Tuesday, October 29, 2013

The Demographics of Gay Marriage

This Sunday's Time brought us the story "Gay Couples, Choosing to Say I Don't," which featured some cute couples with whom I am quite sympathetic.   They are all couples of the Times Style Section persuasion, meaning wealthy and well educated.  The demographics of gay married people are so in flux that it would be hard to make any substantive arguments, but that probably won't stop people from trying.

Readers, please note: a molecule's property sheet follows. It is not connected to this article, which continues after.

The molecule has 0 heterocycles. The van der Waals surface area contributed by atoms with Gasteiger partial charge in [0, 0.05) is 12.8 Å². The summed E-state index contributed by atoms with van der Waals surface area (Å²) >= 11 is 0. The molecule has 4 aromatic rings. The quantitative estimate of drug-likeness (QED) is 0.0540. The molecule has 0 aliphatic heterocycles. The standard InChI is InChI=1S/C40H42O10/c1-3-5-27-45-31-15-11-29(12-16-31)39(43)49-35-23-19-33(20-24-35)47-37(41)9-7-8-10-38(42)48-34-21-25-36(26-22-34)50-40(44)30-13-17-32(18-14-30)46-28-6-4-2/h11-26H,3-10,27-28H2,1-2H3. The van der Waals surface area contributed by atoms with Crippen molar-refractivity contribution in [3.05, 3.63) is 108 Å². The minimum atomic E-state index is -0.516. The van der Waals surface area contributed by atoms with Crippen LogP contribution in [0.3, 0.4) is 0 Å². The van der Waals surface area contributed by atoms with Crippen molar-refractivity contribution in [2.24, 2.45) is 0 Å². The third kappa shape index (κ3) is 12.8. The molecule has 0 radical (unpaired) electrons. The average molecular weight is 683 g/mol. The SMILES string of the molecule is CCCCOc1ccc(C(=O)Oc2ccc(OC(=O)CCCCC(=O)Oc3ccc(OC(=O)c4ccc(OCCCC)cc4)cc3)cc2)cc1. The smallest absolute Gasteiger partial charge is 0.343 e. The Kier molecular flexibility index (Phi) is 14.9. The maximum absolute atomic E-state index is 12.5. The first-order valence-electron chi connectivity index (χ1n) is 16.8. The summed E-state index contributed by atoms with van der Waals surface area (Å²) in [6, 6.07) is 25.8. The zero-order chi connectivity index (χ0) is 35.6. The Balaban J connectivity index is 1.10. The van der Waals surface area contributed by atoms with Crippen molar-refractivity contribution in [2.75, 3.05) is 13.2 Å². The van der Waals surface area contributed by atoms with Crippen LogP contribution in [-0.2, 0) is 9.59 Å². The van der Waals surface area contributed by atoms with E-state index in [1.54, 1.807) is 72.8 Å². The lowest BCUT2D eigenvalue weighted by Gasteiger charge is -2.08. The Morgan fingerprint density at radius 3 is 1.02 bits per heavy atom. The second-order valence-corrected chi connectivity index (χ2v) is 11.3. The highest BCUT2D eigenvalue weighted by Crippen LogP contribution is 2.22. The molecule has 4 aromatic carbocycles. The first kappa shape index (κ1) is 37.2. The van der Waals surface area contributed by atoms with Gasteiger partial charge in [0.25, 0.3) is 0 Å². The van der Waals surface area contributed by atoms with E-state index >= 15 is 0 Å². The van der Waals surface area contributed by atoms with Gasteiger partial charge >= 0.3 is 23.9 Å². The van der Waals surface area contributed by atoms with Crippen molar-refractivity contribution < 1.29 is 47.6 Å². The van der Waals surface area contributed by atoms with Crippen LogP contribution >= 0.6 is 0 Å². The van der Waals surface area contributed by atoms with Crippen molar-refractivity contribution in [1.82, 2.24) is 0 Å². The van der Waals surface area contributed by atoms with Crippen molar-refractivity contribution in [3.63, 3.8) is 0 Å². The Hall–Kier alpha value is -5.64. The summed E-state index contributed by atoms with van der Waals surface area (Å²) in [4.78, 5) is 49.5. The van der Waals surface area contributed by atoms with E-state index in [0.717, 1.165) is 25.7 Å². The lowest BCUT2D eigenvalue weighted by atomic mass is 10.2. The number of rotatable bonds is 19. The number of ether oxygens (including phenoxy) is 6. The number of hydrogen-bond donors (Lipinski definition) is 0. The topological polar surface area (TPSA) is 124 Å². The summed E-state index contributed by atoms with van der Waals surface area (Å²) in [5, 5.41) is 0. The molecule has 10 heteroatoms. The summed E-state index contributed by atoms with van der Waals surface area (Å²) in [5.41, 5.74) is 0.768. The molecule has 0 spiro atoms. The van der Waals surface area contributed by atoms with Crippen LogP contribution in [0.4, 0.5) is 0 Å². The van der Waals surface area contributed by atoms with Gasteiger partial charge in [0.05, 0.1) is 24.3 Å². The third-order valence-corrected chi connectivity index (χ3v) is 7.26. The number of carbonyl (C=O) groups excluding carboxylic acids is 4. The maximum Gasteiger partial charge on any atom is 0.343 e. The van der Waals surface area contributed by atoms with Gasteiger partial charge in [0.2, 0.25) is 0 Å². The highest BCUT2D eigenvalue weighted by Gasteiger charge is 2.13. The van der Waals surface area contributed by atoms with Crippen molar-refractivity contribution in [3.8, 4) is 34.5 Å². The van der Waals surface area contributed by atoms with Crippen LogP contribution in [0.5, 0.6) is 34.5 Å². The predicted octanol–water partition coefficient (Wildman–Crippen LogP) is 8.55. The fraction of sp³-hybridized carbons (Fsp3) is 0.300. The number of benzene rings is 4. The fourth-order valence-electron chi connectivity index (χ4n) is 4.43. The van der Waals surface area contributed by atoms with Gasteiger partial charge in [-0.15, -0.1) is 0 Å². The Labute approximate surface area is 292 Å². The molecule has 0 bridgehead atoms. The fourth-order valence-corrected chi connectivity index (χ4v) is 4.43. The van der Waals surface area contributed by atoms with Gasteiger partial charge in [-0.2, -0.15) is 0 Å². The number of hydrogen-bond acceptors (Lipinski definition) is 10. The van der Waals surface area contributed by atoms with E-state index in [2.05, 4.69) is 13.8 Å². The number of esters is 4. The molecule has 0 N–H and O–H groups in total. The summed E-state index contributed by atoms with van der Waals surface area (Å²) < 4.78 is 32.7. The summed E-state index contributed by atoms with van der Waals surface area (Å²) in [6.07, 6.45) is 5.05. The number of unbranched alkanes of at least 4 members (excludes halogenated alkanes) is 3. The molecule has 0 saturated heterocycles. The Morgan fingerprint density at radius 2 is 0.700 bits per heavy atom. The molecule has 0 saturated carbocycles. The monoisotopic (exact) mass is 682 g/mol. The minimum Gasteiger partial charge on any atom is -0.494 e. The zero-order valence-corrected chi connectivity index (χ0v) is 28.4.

It's been clear for a while that among straight marrieds, wealthy and middle-income people get married and low income people do not.  I'm not sure that pattern will hold among the newly marrying gays.  When they marry, low-income straights may experience a marriage penalty in the form of loss of benefits, without any tangible advantages.  In contrast, even low income gays may calculate that the family protections offered through marriage (and for some newly available insurance benefits for gay spouses) outweigh any losses.  Those same marriage protections may not seem as pressing to higher income gay couples, who can create legal protections with a good (expensive) lawyer.  So for lower-income gay couples marriage is a poor man's lawyer, while for wealthy gays not marrying is a cheap pre-nup.

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